“Demanded Mercy is a mercy that is expected, and an expected mercy requires no repentance. I don’t know how a person comes to God without repentance. They are not doing women any favors. Literally, a damnable error.”

    Correct. It’s all part of the “no judgement” cult, which is probably keeping more people in enmity with God than any other movement.

  23. I’m happy. Happy because I followed along this comment thread rather quickly. And I did so by realizing I would take no profit from being able to follow the sort of Uncertainty-Principle-ish debate Alan is conducting with others.

    Lets try this:

    Tell them what you are going to say

    Then say it

    Then tell them what you said

  24. The Trump incident convinced me that most pro-life people don’t have a clue that a real life is involved.

    The whole anti-Trump hoopla is another thing. I didn’t much care for him personally, but I can’t name any politician I respect at this point. A few may have had it in the past, but they lost it as they acted out their profession.

    The profession demands crud and people are surprised a cruddy politician wins?

    (Feel free to email me Cane if you want.)

  25. Women must be given attention and guidance even when they do the right thing, to be commanded and so must the betas, ie. those who aren’t doing the right things in these circumstances, most likely because they aren’t clued in.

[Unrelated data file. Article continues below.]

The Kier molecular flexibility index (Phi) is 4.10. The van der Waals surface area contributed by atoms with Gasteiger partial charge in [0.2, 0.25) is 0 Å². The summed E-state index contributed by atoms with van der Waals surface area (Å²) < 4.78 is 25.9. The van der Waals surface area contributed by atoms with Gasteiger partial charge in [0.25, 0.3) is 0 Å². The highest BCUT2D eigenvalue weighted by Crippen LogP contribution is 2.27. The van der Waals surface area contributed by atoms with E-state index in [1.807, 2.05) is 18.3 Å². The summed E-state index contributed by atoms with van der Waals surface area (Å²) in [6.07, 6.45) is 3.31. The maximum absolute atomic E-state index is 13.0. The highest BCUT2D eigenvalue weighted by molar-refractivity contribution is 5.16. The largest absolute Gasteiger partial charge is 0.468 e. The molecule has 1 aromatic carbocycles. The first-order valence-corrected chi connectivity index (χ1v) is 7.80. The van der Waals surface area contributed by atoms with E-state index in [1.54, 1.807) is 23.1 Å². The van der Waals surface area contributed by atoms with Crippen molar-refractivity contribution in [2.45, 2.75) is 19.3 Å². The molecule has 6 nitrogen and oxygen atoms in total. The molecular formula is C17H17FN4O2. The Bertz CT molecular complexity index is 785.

This is from the Prayer Book:

    O ALMIGHTY God, which hast delivered this woman thy servaunte from the great paine and peril of childe birthe: Graunt we beseche the most mercifull Father, that she through thy help may bothe faithfully live, and walke in her vocation, accordyng to thy wil, in this lyfe present, and also may be partaker of everlastyng glory in the lyfe to come, throughe Jesus Christ our Lorde. Amen.

    I think nowadays most people don’t want to trouble new mothers with this sacramental ritual, and it could be a systemic issue from the Christian perspective.

    A.J.P.

  26. I find Trump… well a lot of things but some how, Trump, who is very progressive keeps ending up the most conservative/ traditionalist (?) one of the bunch. Recently I read where women ie progressives are upset because in one of his books, Trump basically says a wife should be at home, tending to hearth, home and kids.

    for damn sure not going to hear that from any one else in the gop or dnc

    strange days indeed

  27. Interesting discussion. For mercy to work, fear of punishment must first be in place.

  28. Interesting discussion. For mercy to work, fear of punishment must first be in place.

    Not just fear, but actual punishment/consequences to be dispensed. Justice.

    Mercy is built on Justice. Without Justice, there is no transgression to offer Mercy for.